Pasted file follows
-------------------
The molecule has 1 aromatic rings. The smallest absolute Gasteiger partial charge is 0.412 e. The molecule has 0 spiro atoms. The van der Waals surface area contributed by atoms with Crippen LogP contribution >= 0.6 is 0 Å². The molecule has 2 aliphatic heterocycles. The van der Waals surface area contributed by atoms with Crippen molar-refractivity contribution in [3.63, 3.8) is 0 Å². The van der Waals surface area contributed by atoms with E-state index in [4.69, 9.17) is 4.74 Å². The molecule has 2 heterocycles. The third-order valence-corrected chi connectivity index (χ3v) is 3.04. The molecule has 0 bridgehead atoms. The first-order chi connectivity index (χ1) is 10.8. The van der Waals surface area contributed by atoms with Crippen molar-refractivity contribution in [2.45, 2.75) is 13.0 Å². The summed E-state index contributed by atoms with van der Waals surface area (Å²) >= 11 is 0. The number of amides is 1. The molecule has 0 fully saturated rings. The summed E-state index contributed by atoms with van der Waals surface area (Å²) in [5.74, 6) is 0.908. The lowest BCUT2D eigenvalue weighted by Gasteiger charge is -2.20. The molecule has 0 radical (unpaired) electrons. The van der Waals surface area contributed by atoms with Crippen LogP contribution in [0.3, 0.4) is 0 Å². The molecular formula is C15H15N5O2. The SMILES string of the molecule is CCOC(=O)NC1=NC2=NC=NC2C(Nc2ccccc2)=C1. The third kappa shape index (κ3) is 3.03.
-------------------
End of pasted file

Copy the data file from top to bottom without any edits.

The molecule has 1 aromatic rings. The smallest absolute Gasteiger partial charge is 0.412 e. The molecule has 0 spiro atoms. The van der Waals surface area contributed by atoms with Crippen LogP contribution >= 0.6 is 0 Å². The molecule has 2 aliphatic heterocycles. The van der Waals surface area contributed by atoms with Crippen molar-refractivity contribution in [3.63, 3.8) is 0 Å². The van der Waals surface area contributed by atoms with E-state index in [4.69, 9.17) is 4.74 Å². The molecule has 2 heterocycles. The third-order valence-corrected chi connectivity index (χ3v) is 3.04. The molecule has 0 bridgehead atoms. The first-order chi connectivity index (χ1) is 10.8. The van der Waals surface area contributed by atoms with Crippen molar-refractivity contribution in [2.45, 2.75) is 13.0 Å². The summed E-state index contributed by atoms with van der Waals surface area (Å²) >= 11 is 0. The number of amides is 1. The molecule has 0 fully saturated rings. The summed E-state index contributed by atoms with van der Waals surface area (Å²) in [5.74, 6) is 0.908. The lowest BCUT2D eigenvalue weighted by Gasteiger charge is -2.20. The molecule has 0 radical (unpaired) electrons. The van der Waals surface area contributed by atoms with Crippen LogP contribution in [0.3, 0.4) is 0 Å². The molecular formula is C15H15N5O2. The SMILES string of the molecule is CCOC(=O)NC1=NC2=NC=NC2C(Nc2ccccc2)=C1. The third kappa shape index (κ3) is 3.03.